The deputy and his sister, whose family have been in town since the time of Ichobod Crane, were now under a cloud of suspicion. For all the years that the killings had happened, maybe their family had been responsible At the time, the Van Tussel family had been wealthy, and any man would have loved to have married Katrina. Their ancestor was also a viable suitor for Katrina.
Eventually, had people did some more searching, people would have learned the truth about the Van Brunt family, and the real curse of Sleepy Hollow. People knew that the Headless Horseman was the spirit of a Hessian soldier who lost his head to a cannon. What no one actually knew was that the Hessian soldier had actually been a turncoat, and had been supplying information to Washington’s army. More so, the head of the Van Brunt family had been paid by one of the redcoats to shoot the turncoat. Things had actually been good for them until Bram’s stunt to scare off Ichobod. After that, the family started being hunted by the Horseman.
For years, the Van Brunt family worked to make sure that the paid murder was never found out, as well as deter the Horseman from hunting them, and going after the Crane line if it still existed. They kept the legend alive in a way that made then not look like a part of it. Hints of the story of the Headless Horseman would appear in various forms of media over the years, especially once television shows became the norm. Episodes of shows like Scooby Doo, Kolchak, and the Real Ghostbusters were influenced to make Crane look like the target.
What they never realized was that the Headless Horseman never came after them if there wasn’t another generation ready to take their place. This little detail was found out by one person who learned of the family history, since it was linked to theirs. Their ancestor was Ichobod Crane, who fled the town after his run in with two Headless Horsemen. The first one had chased him to the edge of town, and after narrowly avoiding the attack, Ichobod fled the town. When he had looked back, he had seen the second one watching both him and the first.
Ichobod had eventually heard of the story being put into writing, and asked the writer to keep the fact that he survived out of it. From that day forth, the Crane bloodline literally lived in obscurity, never making a name for themselves. The only link they had, however, had been visions from time to time; dark visions of death. It wasn’t until the latest in the line figured out how the Headless Horseman’s curse work with the family bloodline that they figured what had to be done. They just didn’t know how things were going to turn out when they finally got the chance to go to Sleepy Hollow, since going there with their goal in mind would have looked very suspicious.
Yvette C`Near now sat in her rental car, along side the road out of town. She was about to move when another vision had started. This one was different from the last. This time she wasn’t seeing a vision of murder, but it was disturbing none the less. This time she was seeing the very vehicle she was in. She was approaching it from behind.
Just moments before, she had pulled over to the side of the road to pick up her satchel. It had slipped off the passenger seat, but luckily none of the four times in it had fallen out. Having this vision now reminded her of how important those items were. Two had been important before she came to Sleepy Hollow. One became important in the past week. From her vision now, she knew the figure was approaching the vehicle, but she sensed no malevolence from it, at least no direct malevolence.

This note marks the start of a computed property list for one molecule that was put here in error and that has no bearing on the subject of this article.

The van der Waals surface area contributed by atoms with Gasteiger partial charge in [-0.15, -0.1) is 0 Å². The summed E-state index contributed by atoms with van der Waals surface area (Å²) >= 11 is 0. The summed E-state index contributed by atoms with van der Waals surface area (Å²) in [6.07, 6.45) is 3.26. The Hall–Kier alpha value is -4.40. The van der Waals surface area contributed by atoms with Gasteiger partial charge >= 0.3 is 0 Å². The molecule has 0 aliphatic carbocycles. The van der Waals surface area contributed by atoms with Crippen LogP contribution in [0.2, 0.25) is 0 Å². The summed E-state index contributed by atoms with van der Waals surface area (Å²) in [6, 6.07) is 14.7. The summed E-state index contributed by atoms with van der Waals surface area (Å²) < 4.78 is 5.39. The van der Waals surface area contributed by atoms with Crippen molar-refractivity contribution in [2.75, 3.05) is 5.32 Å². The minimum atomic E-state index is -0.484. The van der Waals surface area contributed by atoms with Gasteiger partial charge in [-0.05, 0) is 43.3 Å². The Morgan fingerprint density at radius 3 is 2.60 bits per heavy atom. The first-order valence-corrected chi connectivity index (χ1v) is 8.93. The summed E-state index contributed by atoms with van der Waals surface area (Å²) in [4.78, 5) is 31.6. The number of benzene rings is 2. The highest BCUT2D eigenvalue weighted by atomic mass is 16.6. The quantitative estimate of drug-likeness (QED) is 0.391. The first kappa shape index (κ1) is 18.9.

She waited as the vision moved closer to her. The movement, from what she could tell from the vision, was of a man dismounting a horse. She tried to remain calm as the figure neared the vehicle. She wasn’t going to lower the window, though. While she felt the entity wouldn’t attack her, not now, she didn’t want to make it easy for it. Once she saw her profile from the vision she spoke. “So you finally got him. I hope you are happy. From what I could tell, he was nothing like his ancestors.”
Out of instinct, she reached in her stachel, and pulled out two manila folders. One had Laim’s name on it, while the other had hers on it. “We are nothing like our ancestors. While my ancestor’s own nature allowed him to avoid your wrath, and keep us all safe from incurring it, it allowed me to figure out how you targeted Liam’s family.”
She turned her head, while reaching into the satchel, and pulling out the ring box. “If you had held off, maybe he could have righted that wrong in some other way. He would have figured it out. He was a decent man.” She was now staring up right were the head would be on the figure. She didn’t flinch as her anger fueled her bravery. “You didn’t have to keep taking the Van Brunt family’s lives.”
She then smiled at the figure, and pulled out the last item in the satchel. It was something she figured the specter couldn’t fathom, since it was an invention of the current age. She held up the pregnancy test, which was positive, and said, “The curse ends, Hessian. The last Van Brunt will remain out of your reach. You won’t strike me down, since the Crane’s have learned not to draw attention to ourselves, and if you did right now, you’d still end the line of Van Brunt. The terror you’ve caused ends with this generation.” With that last statement, she floored the gas pedal, and sped off.
The Headless Horseman was stunned for a moment, and then let out a sound of pure anger. Inwardly, it cursed not being able to follow Crane all those years ago. The spirit had deemed him a nothing, a coward. Now it realized it should have pursued Crane, but the man had left the range of its haunting range. Its only hope was that the unborn Van Brunt would return to Sleepy Hollow, or the female Crane drew more attention to herself. The former, it realized, was more likely. It then returned to its endless search, knowing full well that its time may well be limited now.
Untitled by Batkevin74
The doors of the Tarry Town church slammed shut causing all heads to turn away from Pastor Irving’s reading from the book of Judges. A large man with a shock of red hair and beard to match had barricaded the door.